Emma Sulkowicz’s performance, Carry The Weight. (Photo: Wikimedia Commons)

Emma’s complaint was filled 8 months after the encounter and she made it mainly after knowing that two other female students who said they had also been victimized by him. After Emma’s complaint, these other students also filed complaints with the university against the same masculine student. This is a clear example of the behavior of complaints.

“One story coming out can lead to more stories coming out”

Sara Ahmed, Complaint!. Pg 8

Having the both paths to show discomfort about a rape situation (paperwork and performance), I would like to proceed and evaluate them as in different stats that can define the “power” of a complaint. Inspired by the interner phenomenon of “Tier lists” where users subjectively rank for example the characters of a video game based on stablished criteria, I will try to rank complaints as my own established stats.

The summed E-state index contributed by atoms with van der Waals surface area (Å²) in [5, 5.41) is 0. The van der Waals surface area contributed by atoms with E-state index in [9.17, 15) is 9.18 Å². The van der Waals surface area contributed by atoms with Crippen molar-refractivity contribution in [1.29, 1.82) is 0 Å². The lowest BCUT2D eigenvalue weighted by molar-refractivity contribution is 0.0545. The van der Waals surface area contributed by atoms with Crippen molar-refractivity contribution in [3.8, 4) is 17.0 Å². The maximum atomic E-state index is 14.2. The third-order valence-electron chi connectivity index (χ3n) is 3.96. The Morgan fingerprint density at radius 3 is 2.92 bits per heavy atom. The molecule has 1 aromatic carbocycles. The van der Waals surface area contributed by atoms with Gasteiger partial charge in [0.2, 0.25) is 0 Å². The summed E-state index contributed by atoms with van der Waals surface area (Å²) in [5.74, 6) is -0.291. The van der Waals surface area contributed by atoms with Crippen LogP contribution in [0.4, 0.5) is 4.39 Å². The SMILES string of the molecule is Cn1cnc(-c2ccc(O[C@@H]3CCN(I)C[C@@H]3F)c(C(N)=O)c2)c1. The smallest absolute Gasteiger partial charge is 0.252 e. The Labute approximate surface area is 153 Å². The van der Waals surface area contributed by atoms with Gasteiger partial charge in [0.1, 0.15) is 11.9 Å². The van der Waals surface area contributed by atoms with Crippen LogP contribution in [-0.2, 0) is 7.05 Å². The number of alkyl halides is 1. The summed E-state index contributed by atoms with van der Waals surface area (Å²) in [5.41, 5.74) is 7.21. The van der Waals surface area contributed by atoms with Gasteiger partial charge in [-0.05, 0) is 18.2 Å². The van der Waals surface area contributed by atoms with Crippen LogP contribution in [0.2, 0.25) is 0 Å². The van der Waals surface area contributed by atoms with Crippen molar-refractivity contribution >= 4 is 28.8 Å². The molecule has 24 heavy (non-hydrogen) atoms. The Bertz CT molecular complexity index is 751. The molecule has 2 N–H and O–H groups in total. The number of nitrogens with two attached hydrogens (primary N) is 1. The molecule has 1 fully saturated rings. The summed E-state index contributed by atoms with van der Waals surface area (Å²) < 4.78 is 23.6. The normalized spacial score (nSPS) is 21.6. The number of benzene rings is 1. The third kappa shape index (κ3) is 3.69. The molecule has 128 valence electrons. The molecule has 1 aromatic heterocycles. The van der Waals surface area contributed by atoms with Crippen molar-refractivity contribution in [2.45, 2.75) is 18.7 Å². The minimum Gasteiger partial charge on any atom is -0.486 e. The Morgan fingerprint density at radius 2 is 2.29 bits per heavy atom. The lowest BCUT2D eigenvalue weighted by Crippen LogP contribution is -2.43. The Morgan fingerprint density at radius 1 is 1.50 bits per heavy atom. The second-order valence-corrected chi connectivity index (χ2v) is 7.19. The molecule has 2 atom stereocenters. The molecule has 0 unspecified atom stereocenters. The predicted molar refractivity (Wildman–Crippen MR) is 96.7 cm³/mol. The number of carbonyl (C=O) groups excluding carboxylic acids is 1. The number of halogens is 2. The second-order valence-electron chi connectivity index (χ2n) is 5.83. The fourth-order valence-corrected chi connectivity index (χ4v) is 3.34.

I thought about five parameters to calculate how good a complaint is:
The importance for the person making the complaint. Does the person complaining feel satisfied with this action.
The impact on the environment. How did it affect to the mates, colleagues, team, family…
The impact on the institution. How did it affect the people that work in the institution/are part of the structure that the person complains about.
The changes on the institution. Did it change any rule or policy in the institution
The safety for the person making the complaint. Did the complainer expose themself to any possible external attack (example: revealing their names or face, being a body in a hostile space, compromising their career…)

This Emma Sulkowicz’s complaint comparison would look like the image below

Radar chart with the comparison. (Media created in